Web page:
I love designing and consulting my clients, but there’s an unfun side to my business – most businesses really. One of those things is contracts. Writing them, reading them. They’re important to understand. A contract doesn’t just protect the business, it also protects the clients. Today I’ve assembled my favorite tips from around the internet so we can all understand contracts better.

Now let me first say I’m not an attorney. This is not legal advice. If you’re having an issue with someone or with your contracts in general, please call an attorney. It’s worth it to get it done right. That said, let’s get started…

Let’s chat for a second about what a contract is. It’s an agreement between two parties. These two parties could be a business and a customer. They could be two people or two businesses. But what it does is lays out what is expected from each party and by signing it, you’re agreeing to it. Now I say this with a lot of love – please read the entire thing before you sign it. You need to know what you’re agreeing to and what you can and can’t do in that situation. The easiest way to get into trouble with a contract as a customer is to not read the whole thing and as a business, it’s to leave something out or have it be unclear. Granted you can’t predict everything, but this is why attorneys recommend reviewing and editing your contracts on a regular basis.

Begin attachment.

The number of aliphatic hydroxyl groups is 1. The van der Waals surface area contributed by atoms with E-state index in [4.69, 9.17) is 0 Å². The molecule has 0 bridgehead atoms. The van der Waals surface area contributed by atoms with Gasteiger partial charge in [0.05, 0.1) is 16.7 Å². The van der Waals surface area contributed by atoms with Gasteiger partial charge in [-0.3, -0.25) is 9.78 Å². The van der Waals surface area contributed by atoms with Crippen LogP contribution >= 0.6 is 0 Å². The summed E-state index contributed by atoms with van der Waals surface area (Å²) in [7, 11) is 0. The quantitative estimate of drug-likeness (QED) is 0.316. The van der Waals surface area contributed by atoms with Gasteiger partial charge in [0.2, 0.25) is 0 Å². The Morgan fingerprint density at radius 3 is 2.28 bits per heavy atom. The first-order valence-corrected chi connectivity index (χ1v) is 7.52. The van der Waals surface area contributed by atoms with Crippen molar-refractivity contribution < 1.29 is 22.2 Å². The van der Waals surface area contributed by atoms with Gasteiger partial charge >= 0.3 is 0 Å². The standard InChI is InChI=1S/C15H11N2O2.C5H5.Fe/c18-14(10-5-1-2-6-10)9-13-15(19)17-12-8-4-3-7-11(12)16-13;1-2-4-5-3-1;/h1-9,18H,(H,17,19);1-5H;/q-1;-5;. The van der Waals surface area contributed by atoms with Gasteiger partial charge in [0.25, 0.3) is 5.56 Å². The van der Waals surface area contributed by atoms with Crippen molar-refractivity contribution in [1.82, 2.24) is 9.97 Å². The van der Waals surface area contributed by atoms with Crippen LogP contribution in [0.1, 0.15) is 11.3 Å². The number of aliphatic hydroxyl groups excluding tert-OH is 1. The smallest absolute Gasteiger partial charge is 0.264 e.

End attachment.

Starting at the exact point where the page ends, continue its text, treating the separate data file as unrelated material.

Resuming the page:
Now then, one of the big tips I saw in researching this is to identify each party correctly. This is apparently a really common mistake (one I will be reviewing my contracts for now!!). Make sure that you are using the full legal names of each party that is to be included. Remember that if you’re dealing with a business use the business’s name and not the name of the person who is your contact. If you do that it means they as an individual are the ones on the hook if something goes wrong and the business itself is exempt. Also, don’t forget when writing out names to add any suffixes like Jr. or Inc. or LLC to the name!

Another tip that popped up a lot in my research was to be specific when writing out your contract. This is especially true for payments. Don’t assume anyone will understand what you mean. Spell it out. Write clearly simply so that even your favorite 10-year-old will understand what you’ve written. Think of the worst possible scenarios and include those things.  Oh, and while things that are verbally said can be legally binding, they’re really hard to enforce, which is why you’re making a contract in the first place.

Alright, last tip here…don’t go it alone. Seriously, the best thing you can do for your business, your customers, and yourself is to ask others. Contact a local attorney to help you, but before you do learn what is necessary for your industry and your local area. For me as a designer, one of the big things is understanding intellectual property and copyright. You can bet I did my homework by contacting the national graphic design groups, researching online, and then sitting down with an attorney who specializes in this to answer my questions. For another business the big issue might be food safety or disability rights, but whatever the issues that are big deal in your industry, learn about them and include them in your contracts spelling out what protections you have in place, and who owns what and how that works.

My goal with this was to make contracts feel a little less intimidating and something you’d be ready to use in your business.  Hopefully, you feel a little better about them!


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